Classical Editor: Rob Barnett                               Music Webmaster Len Mullenger:

David MATTHEWS (b.1943)
In The Dark Time Op.38 (1984-5)
Chaconne Op.43 (1986-7)
BBCSO/Jac Van Steen
NMC DO67 [47:28]

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It has been some time since I last reviewed a disc of David Matthews' music. This is mainly because his works only appear slowly and with very little fanfare. His Cantiga Op.45, a Proms commission from 1988, recorded by Unicorn-Kanchana, is no longer available. His 4th symphony was a Virgin Classics single and some of his chamber works are to be found on the small label Metronome. NMC have released some of his piano works [DO21S]. I am not sure if his marvellous Piano Trio Op34 recorded on the Kingdom label is available any longer.

This issue is particularly welcome and marvellously performed and recorded. Matthews is a traditionalist; he works in his own passionate and individual way within an accepted medium. I do not wish to imply that he is easy or undemanding. He is often intensely chromatic but with a key-centre and sometimes a recognisable tonality. His orchestration is rich, powerful and entirely successful; not surprising for a man who helped Deryck Cooke on the final performing version of Mahler's 10th Symphony. He also played a major part in the orchestration of Paul McCartney's Standing Stone.

I first heard In the Dark Time in 1988 on the radio, a recording I have kept and played. It is impressively tense and emotional but with brightness towards the end. The composer says that it was conceived as "October to March music" and therefore has a particular shape. He tried to "keep up with [the] appropriate season" as he wrote it. The title comes from T.S. Eliot's 'Little Gidding' beginning "Midwinter Spring is its own season." A line most pertinent to me as I heard this new recording first on a cold fresh day in late February.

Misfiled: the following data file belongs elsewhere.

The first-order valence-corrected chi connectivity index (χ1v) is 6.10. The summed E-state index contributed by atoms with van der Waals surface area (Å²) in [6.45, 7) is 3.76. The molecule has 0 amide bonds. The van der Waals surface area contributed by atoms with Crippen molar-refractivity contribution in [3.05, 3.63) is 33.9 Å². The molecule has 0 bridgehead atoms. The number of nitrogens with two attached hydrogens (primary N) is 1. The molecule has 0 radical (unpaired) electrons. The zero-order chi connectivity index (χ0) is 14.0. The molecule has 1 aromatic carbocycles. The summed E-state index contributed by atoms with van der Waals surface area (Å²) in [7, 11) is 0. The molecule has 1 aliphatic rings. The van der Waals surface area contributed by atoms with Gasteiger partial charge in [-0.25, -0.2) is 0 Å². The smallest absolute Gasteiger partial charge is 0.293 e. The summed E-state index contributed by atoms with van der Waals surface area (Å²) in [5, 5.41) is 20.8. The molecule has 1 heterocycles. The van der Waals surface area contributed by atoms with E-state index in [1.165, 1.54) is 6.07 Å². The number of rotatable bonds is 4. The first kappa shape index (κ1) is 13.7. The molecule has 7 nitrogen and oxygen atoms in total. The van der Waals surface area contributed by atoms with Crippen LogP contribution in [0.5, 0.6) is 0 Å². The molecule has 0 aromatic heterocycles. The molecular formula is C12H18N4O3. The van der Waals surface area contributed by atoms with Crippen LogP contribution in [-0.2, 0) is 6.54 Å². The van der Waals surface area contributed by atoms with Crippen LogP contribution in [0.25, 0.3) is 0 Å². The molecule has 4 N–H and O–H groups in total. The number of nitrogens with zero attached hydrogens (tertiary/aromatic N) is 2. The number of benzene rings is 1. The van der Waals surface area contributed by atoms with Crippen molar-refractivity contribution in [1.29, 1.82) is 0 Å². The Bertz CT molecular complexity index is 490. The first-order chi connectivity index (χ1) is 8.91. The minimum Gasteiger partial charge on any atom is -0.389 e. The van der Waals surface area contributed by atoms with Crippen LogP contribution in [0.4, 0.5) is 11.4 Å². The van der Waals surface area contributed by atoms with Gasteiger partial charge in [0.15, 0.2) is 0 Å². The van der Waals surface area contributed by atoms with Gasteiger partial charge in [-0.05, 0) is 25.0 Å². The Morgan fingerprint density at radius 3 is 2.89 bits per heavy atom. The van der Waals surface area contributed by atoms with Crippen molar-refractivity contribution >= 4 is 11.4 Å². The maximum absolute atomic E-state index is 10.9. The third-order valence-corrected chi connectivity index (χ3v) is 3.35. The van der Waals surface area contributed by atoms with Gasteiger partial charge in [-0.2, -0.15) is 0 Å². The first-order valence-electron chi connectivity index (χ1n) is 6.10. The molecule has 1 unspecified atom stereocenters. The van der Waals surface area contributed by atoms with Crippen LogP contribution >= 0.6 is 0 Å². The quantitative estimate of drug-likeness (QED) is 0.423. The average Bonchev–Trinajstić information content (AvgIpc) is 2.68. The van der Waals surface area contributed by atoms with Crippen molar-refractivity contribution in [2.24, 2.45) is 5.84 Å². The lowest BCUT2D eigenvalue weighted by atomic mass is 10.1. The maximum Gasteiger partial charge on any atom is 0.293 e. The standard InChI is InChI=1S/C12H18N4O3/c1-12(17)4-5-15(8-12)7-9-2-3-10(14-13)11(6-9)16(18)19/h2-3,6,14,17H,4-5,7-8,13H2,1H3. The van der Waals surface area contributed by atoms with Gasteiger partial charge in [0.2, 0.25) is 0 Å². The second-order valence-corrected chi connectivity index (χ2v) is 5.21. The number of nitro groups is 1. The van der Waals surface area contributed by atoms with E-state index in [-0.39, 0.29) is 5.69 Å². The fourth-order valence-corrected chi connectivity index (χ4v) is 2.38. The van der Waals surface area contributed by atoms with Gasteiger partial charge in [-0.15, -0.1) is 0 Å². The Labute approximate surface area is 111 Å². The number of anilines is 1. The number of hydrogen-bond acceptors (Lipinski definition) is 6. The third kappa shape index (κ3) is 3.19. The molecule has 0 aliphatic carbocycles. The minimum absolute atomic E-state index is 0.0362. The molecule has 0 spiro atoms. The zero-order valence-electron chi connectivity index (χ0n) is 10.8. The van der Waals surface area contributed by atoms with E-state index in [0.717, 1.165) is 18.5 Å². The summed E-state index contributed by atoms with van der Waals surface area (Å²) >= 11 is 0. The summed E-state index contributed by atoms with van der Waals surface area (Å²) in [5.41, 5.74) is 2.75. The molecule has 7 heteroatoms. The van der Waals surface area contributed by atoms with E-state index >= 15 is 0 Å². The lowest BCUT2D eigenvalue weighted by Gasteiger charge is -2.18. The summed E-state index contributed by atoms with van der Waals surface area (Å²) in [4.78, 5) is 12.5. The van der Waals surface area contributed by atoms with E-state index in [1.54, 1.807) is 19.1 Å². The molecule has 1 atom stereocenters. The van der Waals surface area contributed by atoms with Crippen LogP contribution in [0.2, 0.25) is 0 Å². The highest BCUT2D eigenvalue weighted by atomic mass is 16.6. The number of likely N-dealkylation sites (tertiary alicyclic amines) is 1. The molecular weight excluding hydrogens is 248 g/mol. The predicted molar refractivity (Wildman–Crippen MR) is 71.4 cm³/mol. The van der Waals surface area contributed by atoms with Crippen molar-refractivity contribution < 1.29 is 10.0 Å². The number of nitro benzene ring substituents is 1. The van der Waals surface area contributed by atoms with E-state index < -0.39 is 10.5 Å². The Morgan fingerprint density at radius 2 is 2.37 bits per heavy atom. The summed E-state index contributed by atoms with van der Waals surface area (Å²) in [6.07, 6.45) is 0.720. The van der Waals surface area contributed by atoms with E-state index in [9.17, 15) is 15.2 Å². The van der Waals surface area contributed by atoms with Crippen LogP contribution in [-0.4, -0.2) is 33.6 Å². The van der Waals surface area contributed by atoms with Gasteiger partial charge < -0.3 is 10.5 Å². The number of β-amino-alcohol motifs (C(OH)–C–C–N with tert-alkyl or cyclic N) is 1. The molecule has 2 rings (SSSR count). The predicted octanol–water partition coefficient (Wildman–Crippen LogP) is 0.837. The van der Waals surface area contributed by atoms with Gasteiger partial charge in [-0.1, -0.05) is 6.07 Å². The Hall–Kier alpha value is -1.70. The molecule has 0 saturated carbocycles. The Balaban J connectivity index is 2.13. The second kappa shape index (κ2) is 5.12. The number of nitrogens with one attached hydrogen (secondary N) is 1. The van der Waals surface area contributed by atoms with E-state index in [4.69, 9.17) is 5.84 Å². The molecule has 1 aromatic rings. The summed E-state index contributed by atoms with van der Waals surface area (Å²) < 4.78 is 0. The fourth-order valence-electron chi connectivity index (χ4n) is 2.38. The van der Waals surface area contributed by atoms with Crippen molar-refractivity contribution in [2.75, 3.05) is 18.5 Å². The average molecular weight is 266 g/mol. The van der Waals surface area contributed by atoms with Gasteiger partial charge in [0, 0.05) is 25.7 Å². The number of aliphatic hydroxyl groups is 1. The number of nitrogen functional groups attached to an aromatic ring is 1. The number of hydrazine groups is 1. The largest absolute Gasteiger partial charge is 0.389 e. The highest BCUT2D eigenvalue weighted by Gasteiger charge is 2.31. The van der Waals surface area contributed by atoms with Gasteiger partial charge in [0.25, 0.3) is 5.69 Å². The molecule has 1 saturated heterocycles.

Chaconne is a 'compositional tour-de-force'. Again the composer admits to inspiration from the landscape but "the music is not pictorial". In fact the composer talks of a medieval landscape such as Towton where "26,000 men were slaughtered in the Wars of the Roses, but which is now at peace".

Reading through the notes the composer talks of D major, or 'the pedal note F', 'long melodic passages' and a 'horn melody'.

Anyone who can appreciate music of warmth, power and communication will enjoy this CD. My wife, a non-musician, heard it and thought it 'wonderful'. Not only that. NMC is an enterprising label on behalf of British music and we should if possible support them.

Gary Higginson

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